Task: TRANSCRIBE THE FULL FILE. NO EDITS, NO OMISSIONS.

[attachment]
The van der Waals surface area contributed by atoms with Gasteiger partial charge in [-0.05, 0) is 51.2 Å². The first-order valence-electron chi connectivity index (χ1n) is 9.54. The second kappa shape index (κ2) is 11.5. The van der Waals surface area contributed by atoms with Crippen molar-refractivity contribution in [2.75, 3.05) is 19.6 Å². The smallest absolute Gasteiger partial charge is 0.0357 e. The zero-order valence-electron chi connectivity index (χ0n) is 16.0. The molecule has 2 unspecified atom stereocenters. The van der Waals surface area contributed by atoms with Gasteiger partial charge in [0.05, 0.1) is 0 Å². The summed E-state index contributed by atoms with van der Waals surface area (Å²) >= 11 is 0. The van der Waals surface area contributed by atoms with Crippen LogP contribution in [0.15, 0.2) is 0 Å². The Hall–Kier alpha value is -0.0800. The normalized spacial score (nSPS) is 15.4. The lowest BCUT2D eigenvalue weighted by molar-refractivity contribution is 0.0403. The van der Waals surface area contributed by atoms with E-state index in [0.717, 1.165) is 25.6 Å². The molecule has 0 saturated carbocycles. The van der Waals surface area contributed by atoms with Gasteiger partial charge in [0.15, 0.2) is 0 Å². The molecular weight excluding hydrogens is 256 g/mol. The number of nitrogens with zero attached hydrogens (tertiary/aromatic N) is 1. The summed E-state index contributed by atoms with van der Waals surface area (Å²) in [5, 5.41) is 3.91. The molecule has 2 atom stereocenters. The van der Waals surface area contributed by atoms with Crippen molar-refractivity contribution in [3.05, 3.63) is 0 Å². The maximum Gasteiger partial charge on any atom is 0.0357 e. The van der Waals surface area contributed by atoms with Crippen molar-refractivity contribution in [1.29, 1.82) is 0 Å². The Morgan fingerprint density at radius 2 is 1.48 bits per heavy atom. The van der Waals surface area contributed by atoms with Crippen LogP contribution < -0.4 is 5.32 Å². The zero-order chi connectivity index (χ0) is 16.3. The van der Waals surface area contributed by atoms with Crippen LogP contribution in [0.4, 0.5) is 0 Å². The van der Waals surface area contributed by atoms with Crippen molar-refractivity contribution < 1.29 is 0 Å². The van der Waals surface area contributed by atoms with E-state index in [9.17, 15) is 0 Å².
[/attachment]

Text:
The van der Waals surface area contributed by atoms with Gasteiger partial charge in [-0.05, 0) is 51.2 Å². The first-order valence-electron chi connectivity index (χ1n) is 9.54. The second kappa shape index (κ2) is 11.5. The van der Waals surface area contributed by atoms with Crippen molar-refractivity contribution in [2.75, 3.05) is 19.6 Å². The smallest absolute Gasteiger partial charge is 0.0357 e. The zero-order valence-electron chi connectivity index (χ0n) is 16.0. The molecule has 2 unspecified atom stereocenters. The van der Waals surface area contributed by atoms with Gasteiger partial charge in [0.05, 0.1) is 0 Å². The summed E-state index contributed by atoms with van der Waals surface area (Å²) >= 11 is 0. The van der Waals surface area contributed by atoms with Crippen LogP contribution in [0.15, 0.2) is 0 Å². The Hall–Kier alpha value is -0.0800. The normalized spacial score (nSPS) is 15.4. The lowest BCUT2D eigenvalue weighted by molar-refractivity contribution is 0.0403. The van der Waals surface area contributed by atoms with E-state index in [0.717, 1.165) is 25.6 Å². The molecule has 0 saturated carbocycles. The van der Waals surface area contributed by atoms with Gasteiger partial charge in [0.15, 0.2) is 0 Å². The molecular weight excluding hydrogens is 256 g/mol. The number of nitrogens with zero attached hydrogens (tertiary/aromatic N) is 1. The summed E-state index contributed by atoms with van der Waals surface area (Å²) in [5, 5.41) is 3.91. The molecule has 2 atom stereocenters. The van der Waals surface area contributed by atoms with Crippen molar-refractivity contribution in [3.05, 3.63) is 0 Å². The maximum Gasteiger partial charge on any atom is 0.0357 e. The van der Waals surface area contributed by atoms with Crippen molar-refractivity contribution in [1.29, 1.82) is 0 Å². The Morgan fingerprint density at radius 2 is 1.48 bits per heavy atom. The van der Waals surface area contributed by atoms with Crippen LogP contribution < -0.4 is 5.32 Å². The zero-order chi connectivity index (χ0) is 16.3. The van der Waals surface area contributed by atoms with Crippen LogP contribution in [0.4, 0.5) is 0 Å². The van der Waals surface area contributed by atoms with Crippen molar-refractivity contribution < 1.29 is 0 Å². The van der Waals surface area contributed by atoms with E-state index in [9.17, 15) is 0 Å².